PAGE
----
12-13 Kingly St or via Kingly Court, W1B 5PW www.thewrightbrothers.co.uk
It’s easy to become disillusioned by Twitter-led food hysteria. As with people’s opinions on anything, you have to take them with a pinch of salt. One place we visited recently left me seriously and sadly underwhelmed, despite its great venue and decent, if not spectacular service – we waited so long for our second course a waiter asked if we’d finished our meal – ‘er…shouldn’t you know whether we’re done or not, mate?’.
Anyway, A had been before with a workmate and loved it. And I wanted to, I really did, I wanted to agree with all those I follow on Twitter, I wanted to raise my hand and say ‘Me too! Me too!’. But on this occasion, my first visit, half the dishes we ordered were poorly, nay badly, seasoned. One tasted so strongly of pepper you would have done well to recognise what was meant to be the principal ingredient. As though the chef was trying to hide the flavour, and no, the principal ingredient wasn’t meant to be pepper.
You can’t hide from the flavour of an oyster. It grabs you hard and if you don’t like them you’ll realise soon enough.
But I had been initially worried about going to Wright Bros in Soho. I went once before to their branch in Borough market and was quite put off by what I remember being snooty service, I don’t think we even went in after asking a member of staff about a table. If there’s something that really gets to me in a restaurant, it’s snooty service. If you pay for a product you should be able to expect to be feeling smiley about it after. I was nowhere near smiley.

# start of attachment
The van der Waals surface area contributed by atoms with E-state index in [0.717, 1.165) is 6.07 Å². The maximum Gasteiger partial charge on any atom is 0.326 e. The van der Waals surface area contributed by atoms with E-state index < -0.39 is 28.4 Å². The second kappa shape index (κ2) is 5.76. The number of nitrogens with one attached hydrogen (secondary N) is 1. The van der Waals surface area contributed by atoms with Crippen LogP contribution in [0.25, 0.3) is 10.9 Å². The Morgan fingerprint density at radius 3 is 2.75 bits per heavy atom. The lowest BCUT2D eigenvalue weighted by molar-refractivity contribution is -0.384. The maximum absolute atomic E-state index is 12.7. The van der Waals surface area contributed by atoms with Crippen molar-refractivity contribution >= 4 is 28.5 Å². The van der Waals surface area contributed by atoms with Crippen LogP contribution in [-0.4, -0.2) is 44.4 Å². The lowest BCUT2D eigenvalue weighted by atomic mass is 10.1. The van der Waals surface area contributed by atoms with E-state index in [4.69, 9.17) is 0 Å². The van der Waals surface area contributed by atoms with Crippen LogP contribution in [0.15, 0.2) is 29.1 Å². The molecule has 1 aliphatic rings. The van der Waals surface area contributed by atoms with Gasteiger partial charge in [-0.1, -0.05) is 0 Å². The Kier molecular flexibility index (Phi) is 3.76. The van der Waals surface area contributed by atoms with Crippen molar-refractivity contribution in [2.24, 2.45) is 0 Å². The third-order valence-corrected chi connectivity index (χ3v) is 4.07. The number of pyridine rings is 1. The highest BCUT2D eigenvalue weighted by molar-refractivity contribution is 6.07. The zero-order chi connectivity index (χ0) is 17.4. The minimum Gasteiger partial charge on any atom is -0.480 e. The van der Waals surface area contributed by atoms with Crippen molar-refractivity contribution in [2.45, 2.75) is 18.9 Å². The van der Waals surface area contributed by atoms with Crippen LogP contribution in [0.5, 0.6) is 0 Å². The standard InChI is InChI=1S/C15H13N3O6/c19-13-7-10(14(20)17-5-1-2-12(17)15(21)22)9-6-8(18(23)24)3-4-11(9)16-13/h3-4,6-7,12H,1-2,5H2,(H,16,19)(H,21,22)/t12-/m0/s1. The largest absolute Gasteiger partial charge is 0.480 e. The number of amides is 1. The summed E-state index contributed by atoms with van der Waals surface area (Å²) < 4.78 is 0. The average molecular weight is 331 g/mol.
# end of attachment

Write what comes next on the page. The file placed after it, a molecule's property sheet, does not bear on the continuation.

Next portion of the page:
I was even more concerned when I saw the entrance on Kingly Street, just behind Hamleys. My ‘too cool for school’ alarm, last heard somewhere in Shoreditch, went bonkers when I saw the imposing heavy wooden front door with no obvious clue you were at the right place, other than a small Wright Bros sign hanging close to the neighbouring pub.
I’d soon find out there’d been nothing to worry about. Inside, the restaurant is more inviting, with three sections and a terrace area in Kingly Court. The restaurant’s second Oyster Feast of the year is on the middle floor, though I have read the basement is the best place to eat for its atmosphere.
Tonight, though, atmosphere is definitely not a problem. Drinks are flowing, we chat with those on the next table, there is a talk from director Robin Hancock, who gives a brief oyster history and biology lesson, and there are the excellent bivalves themselves.
While I love food, I’m certainly no expert. Give me an oyster and I will be happy, but I wouldn’t be able to tell you what sort it was, which is why I enjoy this evening so much. It is that much easier to compare when tasting one after another.
It begins with a Bloody Mary-type shooter, complete with oyster, of course, then there are three different raw rock oysters and three cooked versions. Raw, we are served Carlingford Lough – creamy – Speciale de Clair Rock – salty – and Maldon Rock – somewhere in between. The Maldon, from Essex, is my favourite, beautifully, deeply creamy with just the right balance of seawater saltiness.
The three cooked versions are almost as good; the deep fried, panko breadcrumbed and peppery oyster, served with a tartar-like sauce, unbelievably meaty and creamy all at once. A, who has never been totally convinced by the shellfish despite my best efforts, is a convert by the end.